Justin, thanks. It's Mike. If you look at -- as it relates to ad load, as I said in the prepared remarks, our ad load remains very low. And so we've had the luxury of being able to improve ad revenue per timeline view and monetization without impacting our ad load. Again, the focus for us is user experience. As we look at the $1 per user per quarter, we really think about it more from an ad revenue per timeline view perspective, and we feel like there's meaningful runway there. We've talked about some of the ad product improvements we've made. We've talked about the improvements we've made in the targeting algorithms and then also the improvements we're making on the consumer side that translates to, like media forward. All of these things are driving meaningfully higher engagement in the ad space, which is translating to higher ad revenue per timeline view. The 2 other things I'd mentioned that really can help drive that and propel that forward is as we bring more advertisers to the platform, we're bringing more relevant content and higher-quality ads and we're also seeing that translates to higher engagement. And then lastly, we continue to focus the efforts on expanding the sales force internationally, both self-serve and the direct sales force. So we think that will also narrow the gap internationally on monetization. So we think all of those really give us a runway. And then let me just hit SBC really quickly. We provided the outlook. I'd point to a couple of things. One, a $40 million stock-based comp increase driven by some of the recent acquisitions we've made. And I think just to keep in mind, and you'll see this in our 10-K, about $460 million of the outlook basically is related to grants that were made prior to -- at the end of 2013. And so over time, those will cascade off, but you can see that waterfall in our 10-K.

Krista Bessinger

And our next question comes from the Twitter stream from the account of @JudahE [ph] . And he asks, "Do you care to respond to NBCUniversal's quote in the Financial Times regarding the emperor and his lack of clothes?"

Richard Costolo

So this is the Twitter and TV question, for those of you not familiar with the context. Yes, sure, I'll say this, our Twitter and TV strategy and our investment into that thesis was very much based on data that we saw, informing the 2-way complementary relationship between Twitter and TV. As that strategy has evolved and we've continued to invest in it, there is a host and a continuing emergence of independent third-party rigorous research that validates our belief in that investment thesis and strategy. FOX Research -- has produced research that shows 92% of Twitter users have taken immediately some action like either tuning into the TV show or searching for the TV show after seeing a tweet about the show. Symphony Advanced Media highlighted that use of Twitter while watching TV decreases an audience member's likelihood to change the channel. And then Nielsen found a causal relationship between Twitter activity and tune-in. Further, there were only 3 things that correlated with TV ratings in that study: prior seasons' ratings for the TV show, ad spend for the show and Twitter activity. So all of that tells us, in addition to, I would say, the growing number of content providers and broadcasters participating in our Amplify program, that our Twitter and TV strategy is on the right track.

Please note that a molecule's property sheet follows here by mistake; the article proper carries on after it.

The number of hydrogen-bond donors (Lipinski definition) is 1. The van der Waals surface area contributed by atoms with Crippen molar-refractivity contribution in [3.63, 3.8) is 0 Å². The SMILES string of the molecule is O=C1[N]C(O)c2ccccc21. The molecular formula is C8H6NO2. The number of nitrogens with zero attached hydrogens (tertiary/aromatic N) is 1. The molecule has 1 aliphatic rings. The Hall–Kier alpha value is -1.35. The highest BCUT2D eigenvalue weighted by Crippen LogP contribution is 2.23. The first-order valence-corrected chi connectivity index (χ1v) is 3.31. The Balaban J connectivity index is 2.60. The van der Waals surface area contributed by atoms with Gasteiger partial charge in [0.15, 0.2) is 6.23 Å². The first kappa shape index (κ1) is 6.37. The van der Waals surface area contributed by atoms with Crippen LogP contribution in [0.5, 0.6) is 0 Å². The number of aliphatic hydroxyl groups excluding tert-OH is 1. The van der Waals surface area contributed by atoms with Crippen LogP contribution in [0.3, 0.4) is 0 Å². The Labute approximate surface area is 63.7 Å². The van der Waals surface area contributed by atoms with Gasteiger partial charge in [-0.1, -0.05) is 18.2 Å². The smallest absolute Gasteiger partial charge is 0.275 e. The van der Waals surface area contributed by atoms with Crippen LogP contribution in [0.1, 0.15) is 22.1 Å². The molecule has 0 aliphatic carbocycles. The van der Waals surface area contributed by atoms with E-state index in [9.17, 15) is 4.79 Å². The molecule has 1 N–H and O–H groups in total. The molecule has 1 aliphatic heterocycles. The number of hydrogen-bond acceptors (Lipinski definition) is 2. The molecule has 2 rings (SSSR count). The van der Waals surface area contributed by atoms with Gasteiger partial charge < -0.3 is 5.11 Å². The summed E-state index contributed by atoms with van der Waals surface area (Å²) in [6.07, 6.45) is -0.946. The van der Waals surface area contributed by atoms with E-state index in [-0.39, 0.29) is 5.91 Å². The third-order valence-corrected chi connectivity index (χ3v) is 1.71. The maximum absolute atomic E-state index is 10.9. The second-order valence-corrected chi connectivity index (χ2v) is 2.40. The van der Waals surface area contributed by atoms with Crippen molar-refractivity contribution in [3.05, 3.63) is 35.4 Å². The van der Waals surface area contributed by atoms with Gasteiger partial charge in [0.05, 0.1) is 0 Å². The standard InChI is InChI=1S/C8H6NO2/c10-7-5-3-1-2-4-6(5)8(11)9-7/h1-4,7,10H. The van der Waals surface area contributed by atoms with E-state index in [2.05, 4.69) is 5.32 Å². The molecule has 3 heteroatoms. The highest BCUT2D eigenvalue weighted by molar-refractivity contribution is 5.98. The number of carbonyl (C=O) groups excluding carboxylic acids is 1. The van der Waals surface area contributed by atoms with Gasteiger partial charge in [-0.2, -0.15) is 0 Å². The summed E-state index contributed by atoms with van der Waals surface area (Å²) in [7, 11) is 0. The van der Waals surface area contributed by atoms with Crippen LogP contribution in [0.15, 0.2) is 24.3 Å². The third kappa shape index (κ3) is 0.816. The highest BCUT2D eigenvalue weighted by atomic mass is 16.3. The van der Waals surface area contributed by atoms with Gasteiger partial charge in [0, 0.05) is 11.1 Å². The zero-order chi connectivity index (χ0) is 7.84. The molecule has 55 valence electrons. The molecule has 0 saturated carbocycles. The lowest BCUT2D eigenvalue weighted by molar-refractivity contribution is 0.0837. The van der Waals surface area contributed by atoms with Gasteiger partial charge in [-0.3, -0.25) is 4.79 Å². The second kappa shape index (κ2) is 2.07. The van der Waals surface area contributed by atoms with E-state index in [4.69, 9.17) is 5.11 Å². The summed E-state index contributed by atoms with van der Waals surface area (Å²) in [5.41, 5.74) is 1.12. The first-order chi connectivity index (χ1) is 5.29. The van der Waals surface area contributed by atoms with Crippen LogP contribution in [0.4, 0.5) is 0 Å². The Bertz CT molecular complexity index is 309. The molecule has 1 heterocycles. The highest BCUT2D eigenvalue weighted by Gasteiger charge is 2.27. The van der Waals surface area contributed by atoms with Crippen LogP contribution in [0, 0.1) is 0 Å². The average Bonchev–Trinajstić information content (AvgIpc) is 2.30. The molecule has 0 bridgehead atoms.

Operator

The next question comes from Brian Wieser from Pivotal Research.

Brian W. Wieser - Pivotal Research Group LLC

I was wondering, first, how many unique advertisers do you have at this point? And I was wondering if you could talk about the spending trend per advertiser and how you see that trending over time. A separate question, I was wondering if you could quantify approximately how much the Gnip transaction was worth and what that says about how your data strategy is going to look going forward.

Mike Gupta

Brian, it's Mike. Let me start. We -- as far as unique number of advertisers, that's not a statistic we share. That number is growing, and we feel good about the growth that we're seeing there. It's growing not only at the top of the funnel with the large branded advertisers, but also with the small to medium-sized businesses, as we continue to expand the self-serve platform internationally. On average, if we have to look at spend per advertiser, if I generalize a little bit, we are seeing that spend go up on a year-over-year basis. And that as we continue to bring more advertisers to the platform, we introduce better targeting capabilities, that spend goes up. As far as the price for Gnip, that's not something we're going to disclose at this time. And then lastly, let me just turn it over to Dick to just speak a little bit about the rationale behind the acquisition.